long range load data 300 WSM

Discussion in 'Long Range Hunting & Shooting' started by davebutler, Jan 20, 2009.

  1. davebutler

    davebutler Member

    Messages:
    17
    Joined:
    Nov 11, 2006
    I am having one of my 300 WSM rifles worked on. I am cutting the barrel to 19", having it ported and a flash shield added to protect the crown. In addition to this a trigger job and I am in the process of finding a stock. The rifle shoots better than 1 in now and I hope with the crown and trigger I will be able to do better than that. I want to use this to shoot long range target as well as hunting. I purchased some Barnes triple shock 180 gr and Nosler AccuBond 180gr. I load for several calibers and was wondering if anyone shoots this caliber in the group or has knowledge of the performance at long range by this caliber. I would like to have some loading data if you have any to share as the cost of working up loads is getting higher every day. Thanks in advance for your time and sharing. Dave
     
  2. liltank

    liltank Well-Known Member

    Messages:
    4,158
    Joined:
    Nov 3, 2008
    Why are you cutting the barrel so short?
     

  3. longrangefreek

    longrangefreek Well-Known Member

    Messages:
    131
    Joined:
    Jan 2, 2008
    my same question.
     
  4. davebutler

    davebutler Member

    Messages:
    17
    Joined:
    Nov 11, 2006
    I am cutting the barrel to reduce weight and to stiffen the whip. I am also adding the flash compensator back which will set the overall to about 21".
     
  5. liltank

    liltank Well-Known Member

    Messages:
    4,158
    Joined:
    Nov 3, 2008
    Why not try a 24"-28" medium sporter barrel. Then use a harmonic balancer made by limbsaver. It is a rubber coupling that slides on to the barrel. I am just conserned that with a barrel that short and trying to shoot to any degree of accuracy at a long distance, you just won't have what you are looking for. You would be good out to about 800yrds, but then you are going to run out of steam. You would have to use fast burning powders and a med. weight bullet for efficient burn. Shortening up the barrel for a magnum caliber really reduced the muzzle velocity.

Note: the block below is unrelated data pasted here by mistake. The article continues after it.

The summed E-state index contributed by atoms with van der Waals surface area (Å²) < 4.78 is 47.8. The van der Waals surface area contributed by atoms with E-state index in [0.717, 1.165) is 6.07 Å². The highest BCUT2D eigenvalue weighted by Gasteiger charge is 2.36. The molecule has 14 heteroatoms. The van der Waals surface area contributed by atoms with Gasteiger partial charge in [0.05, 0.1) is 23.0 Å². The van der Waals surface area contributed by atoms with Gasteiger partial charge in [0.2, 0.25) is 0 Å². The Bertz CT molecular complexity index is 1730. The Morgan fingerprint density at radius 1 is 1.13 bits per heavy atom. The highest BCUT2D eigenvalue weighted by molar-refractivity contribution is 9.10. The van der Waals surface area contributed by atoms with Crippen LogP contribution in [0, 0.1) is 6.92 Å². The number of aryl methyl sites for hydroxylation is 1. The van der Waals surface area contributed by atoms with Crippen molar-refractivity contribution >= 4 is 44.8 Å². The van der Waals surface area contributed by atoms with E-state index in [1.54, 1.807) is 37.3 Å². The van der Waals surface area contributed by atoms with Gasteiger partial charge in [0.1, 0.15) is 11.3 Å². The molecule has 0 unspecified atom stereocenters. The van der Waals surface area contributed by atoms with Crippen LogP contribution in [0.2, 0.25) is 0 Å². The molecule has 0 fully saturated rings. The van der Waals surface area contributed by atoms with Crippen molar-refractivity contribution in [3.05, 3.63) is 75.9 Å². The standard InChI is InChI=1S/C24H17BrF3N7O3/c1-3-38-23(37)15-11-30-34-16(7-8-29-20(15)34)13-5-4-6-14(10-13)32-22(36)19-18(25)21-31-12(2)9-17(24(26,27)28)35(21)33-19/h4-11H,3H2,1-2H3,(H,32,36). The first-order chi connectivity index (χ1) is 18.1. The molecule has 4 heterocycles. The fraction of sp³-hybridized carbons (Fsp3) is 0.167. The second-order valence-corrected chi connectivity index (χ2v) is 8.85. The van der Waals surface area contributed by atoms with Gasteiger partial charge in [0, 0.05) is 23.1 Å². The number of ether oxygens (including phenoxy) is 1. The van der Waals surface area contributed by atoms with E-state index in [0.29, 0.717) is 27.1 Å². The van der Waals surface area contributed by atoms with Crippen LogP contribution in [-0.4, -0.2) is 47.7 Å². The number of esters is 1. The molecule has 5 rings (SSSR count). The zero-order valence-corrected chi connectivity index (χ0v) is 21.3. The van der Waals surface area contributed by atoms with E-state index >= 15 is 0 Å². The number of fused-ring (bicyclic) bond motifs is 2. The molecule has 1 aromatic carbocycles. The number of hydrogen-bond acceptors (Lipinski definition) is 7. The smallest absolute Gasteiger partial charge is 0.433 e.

6. MontanaRifleman

    MontanaRifleman Well-Known Member

    Messages:
    6,068
    Joined:
    May 21, 2008
    Dave, I have to agree with the others. Shortening barrels is the opposite of what you want to do fo LR shooting. You wil loose a lot of velocity going down to 19". I have a Sako 300 WSM and it has a 24" barrel. When that barrel is shot out, I'll replace it with a 26" #6 flutted.

    As for load info, I have used 65.5 - 66 gr of H4350 for max loads in my rifle with 168 TTSX's and 180 E-Tips. You might try some RL-17 as it is suppoed to produce higher velocities with lower pressures. So far from what I've read, it has given mixed results with great performance for some and average for others. Also, check out reloadersnest.com. They have a lot of recipes for the 300 WSM.

    Good shooting,

    Mark
     
  7. davebutler

    davebutler Member

    Messages:
    17
    Joined:
    Nov 11, 2006
    This evening after reading your replies I called Weatherby tech servic and asked them their advice and opinion. They concluded that I would lose 35 fps per inch when the barrel is cut and would sufficiently hurt the perfomance at the extreme distances. They suggested fluting and a composite stock to reduce weight and just port and crown the barrel. That along with the trigger job should put me in the ballpark. I guess it pays to ask opinions and information from people who have been there done that. Thanks guys and I get back with the results.
     
  8. liltank

    liltank Well-Known Member

    Messages:
    4,158
    Joined:
    Nov 3, 2008
    Sounds like a good idea. I hope the build goes well and would like to see some pics. Good luck!
     
  9. MontanaRifleman

    MontanaRifleman Well-Known Member

    Messages:
    6,068